III.      METHOD 

 

This section pertains to the execution of your study.  You should provide a sufficiently detailed description of your procedures so that, by following your description, any other person could conduct your study exactly as you intend to do so yourself.  The minimum components for this section should include: 

 

A.    SAMPLE:  To what population of people, events, cases, etc., do you intend to generalize?  What sample of people, events, or phenomena do you intend to observe? Through what specific procedures will you decide which population elements will be included in your sample?  How do you plan to recruit study participants? What steps will you take to secure approval from the campus institutional review board for Human Subjects (IRB)?

 

B.    DESIGN (PROCEDURES): If the study is experimental, give a detailed outline of the design.  Additionally, give a detailed description of all treatments or conditions employed in the design.  If the study is descriptive, formulative, or critical-analytic, provide a detailed explanation of the data gathering procedures.

 

C.    MEASUREMENT: In this section you will operationalize the concepts employed in your statement of the hypotheses or your description of the research objectives, i.e., how will the concepts be measured?  What kind of observations will be made?  How will the observations be classified?  If the observations produce scores, how will the scores be computed?  What information do you have, or what information do you plan to gather bearing on the reliability and validity of your observations?   What were previous reliability and validity estimates of the operationalizations of your variables? If you are designing your own instruments, explain the procedures used with appropriate statistical information on the new instrument(s).  Finally, what are the major alternative assessments for getting at the concepts or variables you want to observe or measure in your study?  Why are your assessment procedures "better" than the alternatives?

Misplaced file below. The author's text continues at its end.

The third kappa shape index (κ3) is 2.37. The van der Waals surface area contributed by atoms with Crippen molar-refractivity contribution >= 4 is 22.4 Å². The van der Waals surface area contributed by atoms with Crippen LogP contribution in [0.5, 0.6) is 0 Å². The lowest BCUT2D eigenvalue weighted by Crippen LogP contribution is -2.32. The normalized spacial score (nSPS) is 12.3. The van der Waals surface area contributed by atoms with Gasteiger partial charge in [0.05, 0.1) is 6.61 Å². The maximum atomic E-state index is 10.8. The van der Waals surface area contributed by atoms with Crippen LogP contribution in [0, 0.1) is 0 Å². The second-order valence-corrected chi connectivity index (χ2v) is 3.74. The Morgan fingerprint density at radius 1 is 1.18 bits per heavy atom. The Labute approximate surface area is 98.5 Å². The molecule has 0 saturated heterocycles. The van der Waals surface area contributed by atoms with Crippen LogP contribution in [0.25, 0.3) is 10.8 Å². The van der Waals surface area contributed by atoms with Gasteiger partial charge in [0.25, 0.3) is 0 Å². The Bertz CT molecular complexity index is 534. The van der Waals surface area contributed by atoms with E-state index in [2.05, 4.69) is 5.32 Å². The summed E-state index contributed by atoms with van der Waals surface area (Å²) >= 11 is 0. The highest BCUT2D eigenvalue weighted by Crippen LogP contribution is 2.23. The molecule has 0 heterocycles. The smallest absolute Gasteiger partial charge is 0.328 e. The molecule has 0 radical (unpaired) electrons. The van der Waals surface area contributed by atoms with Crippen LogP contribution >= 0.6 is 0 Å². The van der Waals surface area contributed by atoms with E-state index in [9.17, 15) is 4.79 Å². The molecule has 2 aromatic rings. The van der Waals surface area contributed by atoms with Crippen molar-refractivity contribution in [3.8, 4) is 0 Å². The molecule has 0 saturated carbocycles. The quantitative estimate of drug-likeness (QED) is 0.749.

D.    DATA ANALYSIS:  Using the procedure outlined above to generate the data, how will the data be analyzed or evaluated?  Specifically, how will you test your hypotheses or answer research question(s) related to the specific research objective?  At this point, you may state the hypotheses or objectives identified in the final section of the literature review and indicate how you will make decisions concerning those hypotheses or objectives.

 

IV.   DISCUSSION

 

In this section, you should identify, within reasonable limits, problems you might encounter during execution of the study and any decisions you may have made concerning the resolution of these problems if they arise.  What are some of the threats to reliability and validity of the constructs and the research design?  Additionally, you should identify the limitations or restrictions you plan to make on the inferences you draw from the study and the generalizations you make to other conditions or populations.